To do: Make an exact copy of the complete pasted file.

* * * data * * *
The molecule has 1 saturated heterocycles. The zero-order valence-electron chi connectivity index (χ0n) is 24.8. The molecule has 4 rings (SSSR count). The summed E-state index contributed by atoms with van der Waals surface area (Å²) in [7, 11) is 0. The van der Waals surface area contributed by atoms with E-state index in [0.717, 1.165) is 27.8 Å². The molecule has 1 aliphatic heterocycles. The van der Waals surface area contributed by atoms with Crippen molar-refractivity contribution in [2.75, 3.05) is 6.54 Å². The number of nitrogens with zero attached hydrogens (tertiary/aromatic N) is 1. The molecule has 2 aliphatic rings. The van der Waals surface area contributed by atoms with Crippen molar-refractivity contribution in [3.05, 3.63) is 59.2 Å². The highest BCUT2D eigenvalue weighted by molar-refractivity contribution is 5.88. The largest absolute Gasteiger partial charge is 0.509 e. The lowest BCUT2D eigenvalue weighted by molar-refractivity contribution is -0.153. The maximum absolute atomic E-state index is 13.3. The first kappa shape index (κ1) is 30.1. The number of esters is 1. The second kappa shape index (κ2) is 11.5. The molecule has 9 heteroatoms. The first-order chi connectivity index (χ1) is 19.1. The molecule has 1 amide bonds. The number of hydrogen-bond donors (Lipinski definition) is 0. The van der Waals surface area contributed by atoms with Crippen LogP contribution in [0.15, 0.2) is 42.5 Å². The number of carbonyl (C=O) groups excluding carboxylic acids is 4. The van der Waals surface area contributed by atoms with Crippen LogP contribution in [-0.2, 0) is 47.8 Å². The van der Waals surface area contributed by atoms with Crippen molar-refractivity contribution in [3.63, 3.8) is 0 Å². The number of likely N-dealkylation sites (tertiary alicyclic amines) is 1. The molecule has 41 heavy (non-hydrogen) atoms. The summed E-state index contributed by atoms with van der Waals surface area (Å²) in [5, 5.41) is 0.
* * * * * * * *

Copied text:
The molecule has 1 saturated heterocycles. The zero-order valence-electron chi connectivity index (χ0n) is 24.8. The molecule has 4 rings (SSSR count). The summed E-state index contributed by atoms with van der Waals surface area (Å²) in [7, 11) is 0. The van der Waals surface area contributed by atoms with E-state index in [0.717, 1.165) is 27.8 Å². The molecule has 1 aliphatic heterocycles. The van der Waals surface area contributed by atoms with Crippen molar-refractivity contribution in [2.75, 3.05) is 6.54 Å². The number of nitrogens with zero attached hydrogens (tertiary/aromatic N) is 1. The molecule has 2 aliphatic rings. The van der Waals surface area contributed by atoms with Crippen molar-refractivity contribution in [3.05, 3.63) is 59.2 Å². The highest BCUT2D eigenvalue weighted by molar-refractivity contribution is 5.88. The largest absolute Gasteiger partial charge is 0.509 e. The lowest BCUT2D eigenvalue weighted by molar-refractivity contribution is -0.153. The maximum absolute atomic E-state index is 13.3. The first kappa shape index (κ1) is 30.1. The number of esters is 1. The second kappa shape index (κ2) is 11.5. The molecule has 9 heteroatoms. The first-order chi connectivity index (χ1) is 19.1. The molecule has 1 amide bonds. The number of hydrogen-bond donors (Lipinski definition) is 0. The van der Waals surface area contributed by atoms with Crippen LogP contribution in [0.15, 0.2) is 42.5 Å². The number of carbonyl (C=O) groups excluding carboxylic acids is 4. The van der Waals surface area contributed by atoms with Crippen LogP contribution in [-0.2, 0) is 47.8 Å². The van der Waals surface area contributed by atoms with Crippen molar-refractivity contribution in [3.63, 3.8) is 0 Å². The number of likely N-dealkylation sites (tertiary alicyclic amines) is 1. The molecule has 41 heavy (non-hydrogen) atoms. The summed E-state index contributed by atoms with van der Waals surface area (Å²) in [5, 5.41) is 0.